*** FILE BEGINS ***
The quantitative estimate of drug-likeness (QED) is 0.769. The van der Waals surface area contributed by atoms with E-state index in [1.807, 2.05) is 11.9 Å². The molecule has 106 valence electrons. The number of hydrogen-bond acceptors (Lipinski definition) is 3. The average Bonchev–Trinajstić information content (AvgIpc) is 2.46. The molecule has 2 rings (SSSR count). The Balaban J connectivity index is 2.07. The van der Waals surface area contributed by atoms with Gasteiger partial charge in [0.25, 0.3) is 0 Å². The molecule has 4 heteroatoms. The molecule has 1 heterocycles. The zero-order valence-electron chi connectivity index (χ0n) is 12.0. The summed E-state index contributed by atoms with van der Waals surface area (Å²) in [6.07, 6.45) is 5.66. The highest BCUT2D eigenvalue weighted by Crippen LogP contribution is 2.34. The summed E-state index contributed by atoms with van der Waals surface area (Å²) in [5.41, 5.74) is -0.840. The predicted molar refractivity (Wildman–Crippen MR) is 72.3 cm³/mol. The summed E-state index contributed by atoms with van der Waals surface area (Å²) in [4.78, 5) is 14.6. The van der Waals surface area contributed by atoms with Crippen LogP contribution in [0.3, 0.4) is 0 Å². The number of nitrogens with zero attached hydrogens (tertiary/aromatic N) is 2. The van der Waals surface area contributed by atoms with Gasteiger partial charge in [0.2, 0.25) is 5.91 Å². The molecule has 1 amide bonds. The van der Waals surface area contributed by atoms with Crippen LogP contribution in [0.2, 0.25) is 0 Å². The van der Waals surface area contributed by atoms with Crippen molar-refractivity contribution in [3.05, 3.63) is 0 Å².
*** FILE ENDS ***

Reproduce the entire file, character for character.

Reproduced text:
The quantitative estimate of drug-likeness (QED) is 0.769. The van der Waals surface area contributed by atoms with E-state index in [1.807, 2.05) is 11.9 Å². The molecule has 106 valence electrons. The number of hydrogen-bond acceptors (Lipinski definition) is 3. The average Bonchev–Trinajstić information content (AvgIpc) is 2.46. The molecule has 2 rings (SSSR count). The Balaban J connectivity index is 2.07. The van der Waals surface area contributed by atoms with Gasteiger partial charge in [0.25, 0.3) is 0 Å². The molecule has 4 heteroatoms. The molecule has 1 heterocycles. The zero-order valence-electron chi connectivity index (χ0n) is 12.0. The summed E-state index contributed by atoms with van der Waals surface area (Å²) in [6.07, 6.45) is 5.66. The highest BCUT2D eigenvalue weighted by Crippen LogP contribution is 2.34. The summed E-state index contributed by atoms with van der Waals surface area (Å²) in [5.41, 5.74) is -0.840. The predicted molar refractivity (Wildman–Crippen MR) is 72.3 cm³/mol. The summed E-state index contributed by atoms with van der Waals surface area (Å²) in [4.78, 5) is 14.6. The van der Waals surface area contributed by atoms with Crippen LogP contribution in [0.3, 0.4) is 0 Å². The number of nitrogens with zero attached hydrogens (tertiary/aromatic N) is 2. The van der Waals surface area contributed by atoms with Gasteiger partial charge in [0.2, 0.25) is 5.91 Å². The molecule has 1 amide bonds. The van der Waals surface area contributed by atoms with Crippen LogP contribution in [0.2, 0.25) is 0 Å². The van der Waals surface area contributed by atoms with Crippen molar-refractivity contribution in [3.05, 3.63) is 0 Å².